#1
O.K. so I have this really cheap bass that I practice on constantly. It is really a workout on my hands because it is such a bitch to play. I think it that the action might be too high (it is a crappy $100 bass) even though the neck is straight and I dropped the bridge saddles as far as they will go, the E string is about 1/8 of an inch above the 12th fret... it is still murder on my left hand. I'm a poor college student so this is all I have to practice on. An inexpensive fix would be greatly welcomed. Thanks.
#2
The neck isn't supposed to be straight, it should be bowed a bit to prevent fret buzz (as the vibration of the strings is wider in the iddle than at the ends), also, a lot of instruments need a neck angle to get the best action possible, which I'm guessing such a cheap bass's manufacturers wouldn't bother with. The only way to fix a bad neck angle on most instruments is to do shims in the neck pocket, which I have no idea how to figure out the right way to do. There may be a tutorial online that could help you, or you could give in and take it to a shop, I don't think it should be a really expensive procedure.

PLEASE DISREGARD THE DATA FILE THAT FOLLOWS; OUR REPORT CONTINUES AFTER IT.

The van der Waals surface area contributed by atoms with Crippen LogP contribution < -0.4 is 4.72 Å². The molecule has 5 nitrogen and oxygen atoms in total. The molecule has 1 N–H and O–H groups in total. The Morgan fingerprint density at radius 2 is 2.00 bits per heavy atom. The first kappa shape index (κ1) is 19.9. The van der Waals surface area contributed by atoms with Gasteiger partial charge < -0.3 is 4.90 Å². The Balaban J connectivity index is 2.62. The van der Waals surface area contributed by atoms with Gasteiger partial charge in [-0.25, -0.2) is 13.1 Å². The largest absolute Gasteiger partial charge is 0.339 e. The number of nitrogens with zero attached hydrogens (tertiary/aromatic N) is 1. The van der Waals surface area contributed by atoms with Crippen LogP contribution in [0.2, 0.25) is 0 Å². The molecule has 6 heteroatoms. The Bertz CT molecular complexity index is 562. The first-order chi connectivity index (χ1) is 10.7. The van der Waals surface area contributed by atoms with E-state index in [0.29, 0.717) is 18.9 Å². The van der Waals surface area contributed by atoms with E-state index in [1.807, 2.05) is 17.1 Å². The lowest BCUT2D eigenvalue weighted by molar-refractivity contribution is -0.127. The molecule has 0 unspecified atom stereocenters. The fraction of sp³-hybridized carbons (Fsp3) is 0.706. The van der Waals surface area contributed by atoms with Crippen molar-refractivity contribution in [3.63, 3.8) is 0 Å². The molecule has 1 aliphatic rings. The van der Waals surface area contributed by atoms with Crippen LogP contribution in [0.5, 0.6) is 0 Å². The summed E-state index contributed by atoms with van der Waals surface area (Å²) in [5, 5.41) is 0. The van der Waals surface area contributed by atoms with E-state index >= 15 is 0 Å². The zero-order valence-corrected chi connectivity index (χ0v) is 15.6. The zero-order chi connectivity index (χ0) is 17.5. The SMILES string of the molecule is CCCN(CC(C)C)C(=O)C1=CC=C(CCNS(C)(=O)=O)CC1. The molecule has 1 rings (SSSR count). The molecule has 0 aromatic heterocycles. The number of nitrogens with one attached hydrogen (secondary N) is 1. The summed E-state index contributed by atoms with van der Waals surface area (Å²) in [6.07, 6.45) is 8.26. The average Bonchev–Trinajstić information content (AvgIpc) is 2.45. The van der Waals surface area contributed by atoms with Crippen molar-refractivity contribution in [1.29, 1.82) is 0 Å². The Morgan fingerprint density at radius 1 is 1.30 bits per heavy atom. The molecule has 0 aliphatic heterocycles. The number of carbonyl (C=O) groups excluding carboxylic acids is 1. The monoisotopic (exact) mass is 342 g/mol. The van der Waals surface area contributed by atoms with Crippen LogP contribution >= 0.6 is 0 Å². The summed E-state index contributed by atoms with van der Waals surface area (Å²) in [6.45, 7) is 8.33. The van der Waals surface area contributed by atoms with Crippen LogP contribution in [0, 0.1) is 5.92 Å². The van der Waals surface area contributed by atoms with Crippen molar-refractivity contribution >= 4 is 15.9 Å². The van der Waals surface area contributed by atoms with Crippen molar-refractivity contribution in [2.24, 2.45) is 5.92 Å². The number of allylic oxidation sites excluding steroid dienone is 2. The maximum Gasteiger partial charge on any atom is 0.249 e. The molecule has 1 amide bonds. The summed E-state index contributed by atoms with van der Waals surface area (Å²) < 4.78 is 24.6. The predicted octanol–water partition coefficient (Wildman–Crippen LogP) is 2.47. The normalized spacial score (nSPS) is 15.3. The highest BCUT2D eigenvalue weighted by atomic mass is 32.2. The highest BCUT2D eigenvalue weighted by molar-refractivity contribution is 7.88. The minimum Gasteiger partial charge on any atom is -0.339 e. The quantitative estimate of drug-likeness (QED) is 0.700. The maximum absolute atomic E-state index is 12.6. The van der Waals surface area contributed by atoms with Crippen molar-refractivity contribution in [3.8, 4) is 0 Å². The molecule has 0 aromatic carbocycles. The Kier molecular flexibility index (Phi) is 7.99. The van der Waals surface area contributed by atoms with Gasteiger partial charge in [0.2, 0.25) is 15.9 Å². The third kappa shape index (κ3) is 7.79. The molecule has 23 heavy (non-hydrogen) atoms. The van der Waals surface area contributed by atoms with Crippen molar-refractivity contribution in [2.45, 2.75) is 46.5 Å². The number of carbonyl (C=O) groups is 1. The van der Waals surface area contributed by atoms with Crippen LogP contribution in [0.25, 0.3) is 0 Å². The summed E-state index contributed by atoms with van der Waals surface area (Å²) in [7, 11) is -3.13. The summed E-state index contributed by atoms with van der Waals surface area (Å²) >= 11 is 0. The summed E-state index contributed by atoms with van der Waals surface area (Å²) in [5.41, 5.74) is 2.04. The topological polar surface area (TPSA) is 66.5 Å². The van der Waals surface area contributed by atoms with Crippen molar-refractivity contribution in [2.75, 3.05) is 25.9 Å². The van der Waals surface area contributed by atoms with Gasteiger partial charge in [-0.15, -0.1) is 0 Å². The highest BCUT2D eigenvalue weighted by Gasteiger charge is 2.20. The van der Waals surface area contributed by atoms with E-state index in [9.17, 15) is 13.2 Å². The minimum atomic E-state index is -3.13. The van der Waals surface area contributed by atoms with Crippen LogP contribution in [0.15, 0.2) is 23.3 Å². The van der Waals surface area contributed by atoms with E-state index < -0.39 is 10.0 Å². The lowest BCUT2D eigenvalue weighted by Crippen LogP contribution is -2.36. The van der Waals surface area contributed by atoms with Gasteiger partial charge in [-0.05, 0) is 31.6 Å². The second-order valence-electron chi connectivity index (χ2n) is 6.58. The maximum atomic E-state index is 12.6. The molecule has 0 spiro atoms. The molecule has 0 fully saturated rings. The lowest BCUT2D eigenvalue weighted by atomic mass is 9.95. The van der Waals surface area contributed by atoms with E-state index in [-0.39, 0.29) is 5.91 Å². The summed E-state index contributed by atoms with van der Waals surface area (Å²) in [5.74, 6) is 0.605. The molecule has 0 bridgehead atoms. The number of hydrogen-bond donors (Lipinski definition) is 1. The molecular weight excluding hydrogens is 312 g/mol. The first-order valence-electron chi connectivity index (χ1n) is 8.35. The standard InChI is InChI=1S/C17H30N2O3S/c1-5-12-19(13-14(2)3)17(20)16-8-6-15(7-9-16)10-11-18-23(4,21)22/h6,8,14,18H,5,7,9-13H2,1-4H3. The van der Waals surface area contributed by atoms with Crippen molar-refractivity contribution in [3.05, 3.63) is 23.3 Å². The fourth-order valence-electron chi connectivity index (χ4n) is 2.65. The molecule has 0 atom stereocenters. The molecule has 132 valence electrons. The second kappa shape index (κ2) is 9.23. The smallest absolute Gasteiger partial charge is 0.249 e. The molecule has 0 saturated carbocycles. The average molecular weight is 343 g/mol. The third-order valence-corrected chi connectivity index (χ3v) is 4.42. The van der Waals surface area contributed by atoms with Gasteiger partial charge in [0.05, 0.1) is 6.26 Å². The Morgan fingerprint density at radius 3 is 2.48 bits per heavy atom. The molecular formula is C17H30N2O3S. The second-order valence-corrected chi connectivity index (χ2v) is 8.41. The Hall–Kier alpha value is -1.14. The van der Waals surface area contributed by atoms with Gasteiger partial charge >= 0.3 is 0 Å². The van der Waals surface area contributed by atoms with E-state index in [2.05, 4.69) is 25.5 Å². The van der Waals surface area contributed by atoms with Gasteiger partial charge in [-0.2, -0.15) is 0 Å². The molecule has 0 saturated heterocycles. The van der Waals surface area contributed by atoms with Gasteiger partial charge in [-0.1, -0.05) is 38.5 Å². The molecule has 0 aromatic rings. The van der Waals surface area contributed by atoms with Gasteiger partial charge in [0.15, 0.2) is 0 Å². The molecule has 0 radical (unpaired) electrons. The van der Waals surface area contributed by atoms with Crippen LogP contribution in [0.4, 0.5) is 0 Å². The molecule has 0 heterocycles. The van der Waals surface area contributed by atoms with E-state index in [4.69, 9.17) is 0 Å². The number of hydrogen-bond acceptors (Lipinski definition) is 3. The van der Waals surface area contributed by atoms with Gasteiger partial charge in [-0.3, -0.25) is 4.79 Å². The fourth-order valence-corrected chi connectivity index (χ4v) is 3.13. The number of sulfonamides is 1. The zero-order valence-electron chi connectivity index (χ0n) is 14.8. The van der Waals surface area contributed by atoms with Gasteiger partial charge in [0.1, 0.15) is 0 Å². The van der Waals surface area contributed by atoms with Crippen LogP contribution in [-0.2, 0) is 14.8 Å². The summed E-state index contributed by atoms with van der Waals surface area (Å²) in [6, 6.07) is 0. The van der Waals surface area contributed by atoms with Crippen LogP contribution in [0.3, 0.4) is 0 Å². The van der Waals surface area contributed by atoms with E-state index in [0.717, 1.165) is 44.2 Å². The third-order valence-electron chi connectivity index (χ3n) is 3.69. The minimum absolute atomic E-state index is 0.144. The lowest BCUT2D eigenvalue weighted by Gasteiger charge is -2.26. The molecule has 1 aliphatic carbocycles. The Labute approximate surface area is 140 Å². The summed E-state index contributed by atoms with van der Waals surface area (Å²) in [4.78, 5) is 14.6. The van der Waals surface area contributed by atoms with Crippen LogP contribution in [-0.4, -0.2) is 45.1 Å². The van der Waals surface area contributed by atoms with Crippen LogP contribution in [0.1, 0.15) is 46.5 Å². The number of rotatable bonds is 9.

Dunlop Straps™
The best sounding straps on the market


Quote by steven seagull
Justice is this, justice is that...justice is 9 minutes long and recorded in a cupboard full of fluffy pillows
#3
Hard to judge without having actualy the bass in my hand but it sounds more like poor quality then a matter of adjusting...

Yes like previous poster says it shouldn't be 100% straight. You might be able to adjust that with the trusrod.
To Be is to Do -Socrates-
To Do is to Be -Sartre-
Do be do be do -Sinatra
#4
What I meant to say was that the neck wasn't overtly bowed or something like that. It is straight w/o fret buzz.
#5
Take it to a professional and let them sort it out

I took my bass to a music store, they lowered the action, didn't cost me a penny.
"Aww what’s the matter? You’re the one who started this game. Now you’re losing and you don’t want to play any more."
-Vegeta